I think Chernobyl was the other big convincer. For me, I think it is about paternalism (“leave it to the experts,” “father knows best,”) and our reaction to invisible terrors. (It took me years to be comfortable and to regularly take medication to control my cholesterol level, somehow because I was ingesting an invisible actor — I think I know what aspirin is doing and when it is working, but it is harder to know about Lipitor, ya know?)

    Some of it is a pattern of existing familiarity of course, and the ultra-green side of the environmental movement probably doesn’t want to see either coal or nuclear although I’m not sure they can do the math at all.

    I’m told that a lot of the cost of nuclear is the cost of regulation and of the legal costs of geting permits and actually building the sites. I don’t know how true that is.

    I do think that re-introduction of nuclear power needs two critical things: A sound and clear story about waste disposal and a very serious level of *sustained* (i.e., a century or more) transparency and accountability that we may not know how to conduct as a society. Or trust ourselves and our institutions to conduct. That’s difficult to imagine in our current adversarial condition, so it looks like needing an important breakthrough. Is response to global warming and human impact on climate a good place to start?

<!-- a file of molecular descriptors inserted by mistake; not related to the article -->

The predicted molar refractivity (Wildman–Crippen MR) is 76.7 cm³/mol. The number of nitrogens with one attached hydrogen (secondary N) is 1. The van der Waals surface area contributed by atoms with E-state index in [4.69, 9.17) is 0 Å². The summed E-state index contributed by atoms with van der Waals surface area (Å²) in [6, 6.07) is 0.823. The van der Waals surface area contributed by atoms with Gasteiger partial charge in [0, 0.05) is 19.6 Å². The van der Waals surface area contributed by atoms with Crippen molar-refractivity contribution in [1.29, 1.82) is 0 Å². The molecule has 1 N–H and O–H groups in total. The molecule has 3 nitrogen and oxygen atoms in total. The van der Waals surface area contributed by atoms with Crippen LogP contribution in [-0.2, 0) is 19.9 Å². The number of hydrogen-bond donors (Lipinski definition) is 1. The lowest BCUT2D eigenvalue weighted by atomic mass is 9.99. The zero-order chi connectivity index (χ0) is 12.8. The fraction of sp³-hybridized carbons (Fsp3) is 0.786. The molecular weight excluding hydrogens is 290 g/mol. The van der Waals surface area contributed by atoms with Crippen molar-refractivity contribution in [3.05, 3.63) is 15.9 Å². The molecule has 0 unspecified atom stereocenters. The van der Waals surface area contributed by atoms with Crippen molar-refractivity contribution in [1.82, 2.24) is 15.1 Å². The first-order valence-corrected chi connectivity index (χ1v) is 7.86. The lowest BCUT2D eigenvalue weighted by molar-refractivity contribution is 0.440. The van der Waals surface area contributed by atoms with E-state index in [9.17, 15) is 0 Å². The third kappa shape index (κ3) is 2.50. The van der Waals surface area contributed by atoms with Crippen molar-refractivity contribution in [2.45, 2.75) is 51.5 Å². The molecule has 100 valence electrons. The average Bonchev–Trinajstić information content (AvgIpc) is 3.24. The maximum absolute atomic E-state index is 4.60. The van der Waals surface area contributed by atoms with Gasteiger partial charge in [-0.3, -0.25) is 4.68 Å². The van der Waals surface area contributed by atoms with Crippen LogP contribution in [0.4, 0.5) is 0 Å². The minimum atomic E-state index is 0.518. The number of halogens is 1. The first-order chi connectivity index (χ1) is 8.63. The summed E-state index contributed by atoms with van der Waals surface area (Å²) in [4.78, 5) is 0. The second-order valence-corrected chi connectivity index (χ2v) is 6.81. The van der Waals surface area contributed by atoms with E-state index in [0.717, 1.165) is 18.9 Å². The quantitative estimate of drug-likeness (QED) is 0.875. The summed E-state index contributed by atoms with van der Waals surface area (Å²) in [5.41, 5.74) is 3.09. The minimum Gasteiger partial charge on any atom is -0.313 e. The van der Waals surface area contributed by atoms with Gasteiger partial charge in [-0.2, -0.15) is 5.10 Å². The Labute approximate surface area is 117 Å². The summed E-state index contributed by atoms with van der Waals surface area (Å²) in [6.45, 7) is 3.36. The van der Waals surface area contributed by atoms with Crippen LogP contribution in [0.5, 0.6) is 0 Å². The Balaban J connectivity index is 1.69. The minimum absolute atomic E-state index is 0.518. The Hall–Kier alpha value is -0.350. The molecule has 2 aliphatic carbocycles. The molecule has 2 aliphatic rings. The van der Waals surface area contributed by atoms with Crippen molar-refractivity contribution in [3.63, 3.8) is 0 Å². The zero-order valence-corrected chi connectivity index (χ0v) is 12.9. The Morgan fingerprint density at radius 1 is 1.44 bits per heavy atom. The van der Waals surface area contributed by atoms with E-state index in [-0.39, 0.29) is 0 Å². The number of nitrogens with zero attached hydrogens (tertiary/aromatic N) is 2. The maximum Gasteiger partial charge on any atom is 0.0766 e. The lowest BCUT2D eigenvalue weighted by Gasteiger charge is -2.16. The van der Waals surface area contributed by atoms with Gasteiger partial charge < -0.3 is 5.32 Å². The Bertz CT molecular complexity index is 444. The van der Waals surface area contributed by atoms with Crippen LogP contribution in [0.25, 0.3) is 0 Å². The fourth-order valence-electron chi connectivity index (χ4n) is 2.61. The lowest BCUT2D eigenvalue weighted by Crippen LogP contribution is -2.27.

5. I’m conflicted on this as well. I worked for a number of years in climate change policy, and when you look at the numbers, nukes seem to be the feasible long-term solution, unless we are willing to undertake massive systematic change in how we run our lives/societies/cities – certainly not seeming likely right now.

    I read about one epidemiological study that said: living within 40 miles of a coal-fired power plant is gives the same cancer/death rates as smoking a pack a day of cigarettes. No one talks about that study of course (ironically, it came out sometime in 2002, as terrorism was dominating the fears in people’s minds … dying of coal-smoke cancer seems much less worrisome, for some reason). living next to a nuke plant has no such effects. so, despite the threats, Pakistan & India’s nuclear arms have killed far fewer people than, say, american electric power’s fleet of coal-fired power plants.

    james “gaia” lovelock is a nuke convert as well.

    and yet and yet … there are probably better solutions, but none very likely.

  6. Even though the waste per person is small the number of people is great. The waste has a half life of somewhere in the 10s of thousands of years. Unless we are going to shoot it into the sun, with some risk, I will opt for other alternatives without such difficult waste like Hydrogen. Waste that is not able to be properly disposed of is an over riding deal breaker.

  7. “I think Chernobyl was the other big convincer”

    Yes. The point made w/respect to that: No effective containment. Eminently avoidable.

    “Fuel disposal of course is still an outstanding issue.”

    Anderson sees good options there.

    Of course I’m clearly not qualified to speak to these issues. Suffice it to say, I think the arguments are worth hearing out at length.